Life is unfair, but the circular economy doesn’t have to be
The transition to the circular economy is instrumental in fighting climate change, resource depletion and biodiversity destruction. Yet it can also be a key in fighting global inequality.
A good case can be made that our current linear economic system is unfair. The benefits mostly go to a few while the costs, such as environmental degradation, are placed on those who can least afford it.
“There has been a backlash against globalisation because the benefits have been large but uneven,” explains Malena Sell, Trade and Environment Specialist at the Trade Policy Unit of the Finnish Ministry for Foreign Affairs. “The number of people in absolute poverty has come down globally and the middle class in emerging economies has expanded, yet wealth has become more and more concentrated at the top and unskilled workers in developed countries are feeling left behind.”
An opportunity for fairness
The good news is that the circular economy can be different from our current model and gives the opportunity for a fairer system.
“The circular economy model has inherent in it the possibility of enabling more jobs, more resources to the underserved, and improved health by cutting pollution from waste dumps, for example,” says Ligia Noronha, Director, Economy Division at UN Environment.
However, she warns that this does not happen automatically but needs to be well-designed and thought through.
“Making a fair transition to the circular economy is as big a problem as the transition itself,” explains Ernesto Hartikainen, Leading Specialist at Sitra. “If we want to scale up the circular economy globally in time to prevent the worst impacts of climate change and the mass extinction of species, we must ensure all people are onboard this monumental transition.”
Is fairness important?
But what is the problem with a little unfairness? Life is unfair, after all. The main benefits of the circular economy are environmental, so isn’t that the only thing that is important?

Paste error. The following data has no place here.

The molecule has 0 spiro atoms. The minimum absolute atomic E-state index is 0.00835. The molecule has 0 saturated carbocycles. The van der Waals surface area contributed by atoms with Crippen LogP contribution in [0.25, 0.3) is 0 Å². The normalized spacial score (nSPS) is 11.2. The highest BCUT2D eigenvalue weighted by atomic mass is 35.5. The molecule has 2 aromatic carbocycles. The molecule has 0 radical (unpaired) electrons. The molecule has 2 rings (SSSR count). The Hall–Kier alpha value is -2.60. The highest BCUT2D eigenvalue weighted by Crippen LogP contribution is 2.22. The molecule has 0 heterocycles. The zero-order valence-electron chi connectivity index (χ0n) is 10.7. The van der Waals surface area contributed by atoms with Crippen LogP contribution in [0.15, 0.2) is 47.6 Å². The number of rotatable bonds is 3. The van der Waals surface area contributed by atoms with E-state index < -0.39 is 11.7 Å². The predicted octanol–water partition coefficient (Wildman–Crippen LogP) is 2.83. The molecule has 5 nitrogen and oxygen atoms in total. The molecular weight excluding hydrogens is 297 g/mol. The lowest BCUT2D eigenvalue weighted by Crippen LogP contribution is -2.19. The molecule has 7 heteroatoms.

“Economic transitions can have both positive and negative impacts and result in unfairness,” Noronha says, and ticks off a list. “They can result in social imbalances and real income changes. Unequal access to capital may limit the uptake of new technologies and opportunities in new systems and create new inequalities. Changing consumption patterns can affect places and livelihoods of people who depended on that consumption. There can also be other distributional implications which need more detailed study to ensure transitions are just.”
There are risks in the transition to a circular economy, such as jobs becoming obsolete and regions rich in natural resources losing their main export. Additionally, there are risks in a fully functioning circular economy. Trade balances will be different, as well as access to critical materials. It is a complicated issue.
“There are different dimensions of fairness within and between countries,” Sell explains. “Everyone will suffer if we continue to live beyond our planetary boundaries. A fair transition is about the long-term sustainability of the planet.”
The people speak
One of the first complaints of France’s Yellow Vests Movement was that fuel tax increases were hitting the lower and middle classes hardest, while the solidary tax on wealth was abolished and airlines continued to enjoy tax-free fuel.
Higher taxes are a great way to discourage wasteful behaviour, but there are legitimate reasons for complaint when they create unfair burdens. Additionally, we often have mismatched incentives, such as fossil fuel subsidies which reward hurting the environment.
There are many ways for individuals to test how their lifestyle affects the environment and take steps to improve ecologically sustainable behaviour, but if an individual wants fairness in the transition then speaking loud and clear to policy makers remains a potent tool.
“Fairness has an intrinsic value in itself”
There are major challenges, but there are also signs for optimism. In particular, Sell cites international partnerships such as Ghana and Finland developing policy solutions together for plastics and e-waste in the circular economy.
“We at the Ministry are prioritising Africa,” Sell says. “There are different ways to partner with Africa and everyone wants to see real results, not speeches. A number of young African entrepreneurs in the circular economy will be at the WCEF to network and initiate business with other companies.”
“A fair transition is important at all levels: global, national and local,” says Noronha. “It is important that all win, and if some lose then we need to compensate the losers or find ways for them to adapt to system changes. Fairness has intrinsic value in itself; a fair transition is also politically expedient as it will enable a greater consensus on change; it prevents conflict and creates socialisation of the change agenda.”
Having a fair transition to the circular economy is one of the key themes of the 2019 World Circular Economy Forum taking place 3-5 June. You can watch the action live or see key speakers at our Programme page.